I was four years old when we moved to Minnesota. As I entered my formative years, my memories became more imprinted. I remember our home vividly. A three bedroom, two bathroom home. My brothers had to share a room while I had a room to myself. The front door led directly to the family room, with steps up to the kitchen, dining area, and living room. Here is where I have clear memories of the friends I made on my street, however, memories of my schooling experiences are few. In my quiet time, I often try to think back to see if I can draw out any memories. I’m never successful and I often stop to ask myself why this is the case.

While many of my friends and family have clear memories of their primary school years, mine are so very murky. I don’t recall my teacher’s names or those of my classmates. I remember I was very athletic and I did enjoy school, but what I remember most is that there was no one like me. I can see myself seated in the center of the room, surrounded by my white peers, whom I believe were as oblivious to the race issues around us as I was. Of course, I credit that to my parents who taught me to be kind and respectful to everyone, but to be aware of how others perceived me as well. What in the world does that even mean to a second or third grader who just wants to go to school to learn, then come home to go outside and play?! I hadn’t a clue.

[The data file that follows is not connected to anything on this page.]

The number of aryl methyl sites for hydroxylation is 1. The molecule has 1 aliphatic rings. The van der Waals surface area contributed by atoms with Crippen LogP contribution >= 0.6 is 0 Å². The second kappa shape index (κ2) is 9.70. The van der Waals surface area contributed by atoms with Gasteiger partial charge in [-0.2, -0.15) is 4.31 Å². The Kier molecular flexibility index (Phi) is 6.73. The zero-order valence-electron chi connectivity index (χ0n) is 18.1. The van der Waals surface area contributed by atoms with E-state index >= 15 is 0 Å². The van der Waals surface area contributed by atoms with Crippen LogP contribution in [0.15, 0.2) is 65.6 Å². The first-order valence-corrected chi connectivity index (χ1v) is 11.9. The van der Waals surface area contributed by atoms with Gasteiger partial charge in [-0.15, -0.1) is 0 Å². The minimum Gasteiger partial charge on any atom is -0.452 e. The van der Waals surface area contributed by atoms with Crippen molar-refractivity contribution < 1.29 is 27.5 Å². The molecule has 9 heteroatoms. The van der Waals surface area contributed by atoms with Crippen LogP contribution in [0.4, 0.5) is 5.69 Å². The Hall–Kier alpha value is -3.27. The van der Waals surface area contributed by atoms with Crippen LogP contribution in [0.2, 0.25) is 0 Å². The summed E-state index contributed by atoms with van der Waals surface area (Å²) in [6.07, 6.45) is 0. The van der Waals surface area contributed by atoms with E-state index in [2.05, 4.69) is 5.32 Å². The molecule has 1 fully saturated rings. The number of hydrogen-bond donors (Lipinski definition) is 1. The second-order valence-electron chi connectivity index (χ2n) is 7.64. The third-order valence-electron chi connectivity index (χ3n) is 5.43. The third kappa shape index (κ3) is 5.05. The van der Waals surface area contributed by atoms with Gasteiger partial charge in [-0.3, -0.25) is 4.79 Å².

After our six year stint in Minnesota, my father’s job moved us to Cleveland, Ohio where I still reside. It wasn’t until we moved here to Cleveland that I really realized there was no one like me in our old neighborhood or schools. As I reflected, I realized I was literally the only black child in my elementary school! My older brother was the only one in his junior high (until another young man came right before we moved) and our oldest brother was the only one from our neighborhood to attend the high school. He remembers some other black students being bussed in from a neighboring city, but he was the only one from our community. We all have at least one recollection of being called the “N” word during our time there and I later heard stories of a neighbor who thought it clever to dress up as a member of the Ku Klux Klan and leave a burnt cross in front of our home for Halloween. I suppose it’s safe to assume that some were not pleased to have us there and still did not believe in equality for all.